As a teacher, I hate the moment the first grades hit the online gradebook, where students start to see them. That moment changes the class. Before that moment, the kids often seem engaged and playful and all-in on the learning; afterwards, it seems I’m fielding vastly more questions about how to get an A than I am about how to improve (reading/writing/arguing/thinking).
I wish I had a good answer as to how to handle grades in a grade-obsessed school culture. To be clear, I’m not just talking about school, district, or state. This is a national obsession that trickles down to students. I have tried to hide them from students for as long as possible, giving just feedback without letters or numbers attached. However, in the days of online gradebooks, there’s not a good way to get away with that--not when students and parents have notifications set up to ding their phones every time it’s updated. And really, it’s just delaying the inevitable “crisis mode” anyway.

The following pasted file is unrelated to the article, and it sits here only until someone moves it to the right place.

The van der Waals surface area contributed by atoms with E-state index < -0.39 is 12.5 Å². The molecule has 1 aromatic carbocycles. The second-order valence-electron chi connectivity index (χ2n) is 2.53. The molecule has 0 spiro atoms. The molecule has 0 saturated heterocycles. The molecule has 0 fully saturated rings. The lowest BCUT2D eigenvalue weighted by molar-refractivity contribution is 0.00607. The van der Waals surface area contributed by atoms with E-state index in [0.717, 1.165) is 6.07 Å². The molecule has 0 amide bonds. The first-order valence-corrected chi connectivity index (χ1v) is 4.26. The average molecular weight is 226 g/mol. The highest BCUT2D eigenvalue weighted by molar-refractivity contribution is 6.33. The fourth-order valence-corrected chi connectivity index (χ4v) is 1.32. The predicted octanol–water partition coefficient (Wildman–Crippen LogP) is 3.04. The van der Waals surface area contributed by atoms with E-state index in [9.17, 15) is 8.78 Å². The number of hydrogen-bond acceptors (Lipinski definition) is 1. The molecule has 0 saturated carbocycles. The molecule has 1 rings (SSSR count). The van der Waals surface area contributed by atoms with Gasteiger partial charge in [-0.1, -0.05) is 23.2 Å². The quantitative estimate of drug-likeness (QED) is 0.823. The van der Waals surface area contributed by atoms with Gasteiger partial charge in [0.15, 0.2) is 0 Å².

So here’s what I’m trying at the moment: flood the gradebook. I talked to Jon Corippo two years ago about this problem, along with the massive paper load that goes along with being an English teacher. He said a couple things that I’m just beginning to understand: first, grade stuff in class, as they compose/as they work. And second, he said that they should be getting 2-3 grades per period, every day. I laughed at the idea at the time, but given the current reality in my classes, that makes a lot of sense. More grades, to the point of flooding the gradebook, makes each one worth less, comparatively. So hypothetically, if each assignment is statistically insignificant, that could in turn cause students to quit focusing on individual points and more on what they’re learning. Right?
Honestly, I have no idea if this will work. At its core, it’s just trying to work with and work around a highly flawed system, and trying to do right by kids. Either way, more feedback has to be better.
**note: the daffodils have little to do with the post. they are just pretty, and there are a lot of them, like a flood. sort of. you can accept my metaphor, or you can just enjoy the beauty. :-)